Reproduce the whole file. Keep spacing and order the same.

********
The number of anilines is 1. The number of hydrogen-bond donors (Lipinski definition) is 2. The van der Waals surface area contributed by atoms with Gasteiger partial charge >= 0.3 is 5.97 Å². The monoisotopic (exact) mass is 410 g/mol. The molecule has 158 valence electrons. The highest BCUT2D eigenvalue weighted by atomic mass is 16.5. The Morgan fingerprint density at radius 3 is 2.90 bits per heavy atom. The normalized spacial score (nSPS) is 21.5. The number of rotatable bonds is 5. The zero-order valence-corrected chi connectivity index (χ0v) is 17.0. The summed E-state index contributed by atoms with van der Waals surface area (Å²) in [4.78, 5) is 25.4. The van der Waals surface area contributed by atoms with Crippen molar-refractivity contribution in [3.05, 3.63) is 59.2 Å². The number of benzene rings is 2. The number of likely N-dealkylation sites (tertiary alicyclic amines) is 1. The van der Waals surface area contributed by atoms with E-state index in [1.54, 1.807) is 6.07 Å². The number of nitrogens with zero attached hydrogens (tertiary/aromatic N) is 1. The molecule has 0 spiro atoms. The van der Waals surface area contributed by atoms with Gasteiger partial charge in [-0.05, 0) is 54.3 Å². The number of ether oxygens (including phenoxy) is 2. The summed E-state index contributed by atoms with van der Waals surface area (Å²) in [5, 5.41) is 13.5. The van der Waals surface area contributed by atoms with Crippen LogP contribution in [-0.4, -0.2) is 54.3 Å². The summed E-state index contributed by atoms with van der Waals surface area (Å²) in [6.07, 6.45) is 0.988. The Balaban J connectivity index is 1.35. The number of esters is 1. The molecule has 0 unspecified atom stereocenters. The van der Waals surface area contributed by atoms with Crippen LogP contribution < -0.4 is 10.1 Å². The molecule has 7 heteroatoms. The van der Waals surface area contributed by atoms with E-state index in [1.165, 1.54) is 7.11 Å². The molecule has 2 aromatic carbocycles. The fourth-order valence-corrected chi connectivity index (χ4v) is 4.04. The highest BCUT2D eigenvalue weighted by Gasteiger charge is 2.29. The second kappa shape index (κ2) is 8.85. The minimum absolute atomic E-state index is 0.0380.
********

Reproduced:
The number of anilines is 1. The number of hydrogen-bond donors (Lipinski definition) is 2. The van der Waals surface area contributed by atoms with Gasteiger partial charge >= 0.3 is 5.97 Å². The monoisotopic (exact) mass is 410 g/mol. The molecule has 158 valence electrons. The highest BCUT2D eigenvalue weighted by atomic mass is 16.5. The Morgan fingerprint density at radius 3 is 2.90 bits per heavy atom. The normalized spacial score (nSPS) is 21.5. The number of rotatable bonds is 5. The zero-order valence-corrected chi connectivity index (χ0v) is 17.0. The summed E-state index contributed by atoms with van der Waals surface area (Å²) in [4.78, 5) is 25.4. The van der Waals surface area contributed by atoms with Crippen molar-refractivity contribution in [3.05, 3.63) is 59.2 Å². The number of benzene rings is 2. The number of likely N-dealkylation sites (tertiary alicyclic amines) is 1. The van der Waals surface area contributed by atoms with E-state index in [1.54, 1.807) is 6.07 Å². The number of nitrogens with zero attached hydrogens (tertiary/aromatic N) is 1. The molecule has 0 spiro atoms. The van der Waals surface area contributed by atoms with Gasteiger partial charge in [-0.05, 0) is 54.3 Å². The number of ether oxygens (including phenoxy) is 2. The summed E-state index contributed by atoms with van der Waals surface area (Å²) in [5, 5.41) is 13.5. The van der Waals surface area contributed by atoms with Crippen LogP contribution in [-0.4, -0.2) is 54.3 Å². The summed E-state index contributed by atoms with van der Waals surface area (Å²) in [6.07, 6.45) is 0.988. The Balaban J connectivity index is 1.35. The number of esters is 1. The molecule has 0 unspecified atom stereocenters. The van der Waals surface area contributed by atoms with Crippen LogP contribution < -0.4 is 10.1 Å². The molecule has 7 heteroatoms. The van der Waals surface area contributed by atoms with E-state index in [1.165, 1.54) is 7.11 Å². The molecule has 2 aromatic carbocycles. The fourth-order valence-corrected chi connectivity index (χ4v) is 4.04. The highest BCUT2D eigenvalue weighted by Gasteiger charge is 2.29. The second kappa shape index (κ2) is 8.85. The minimum absolute atomic E-state index is 0.0380.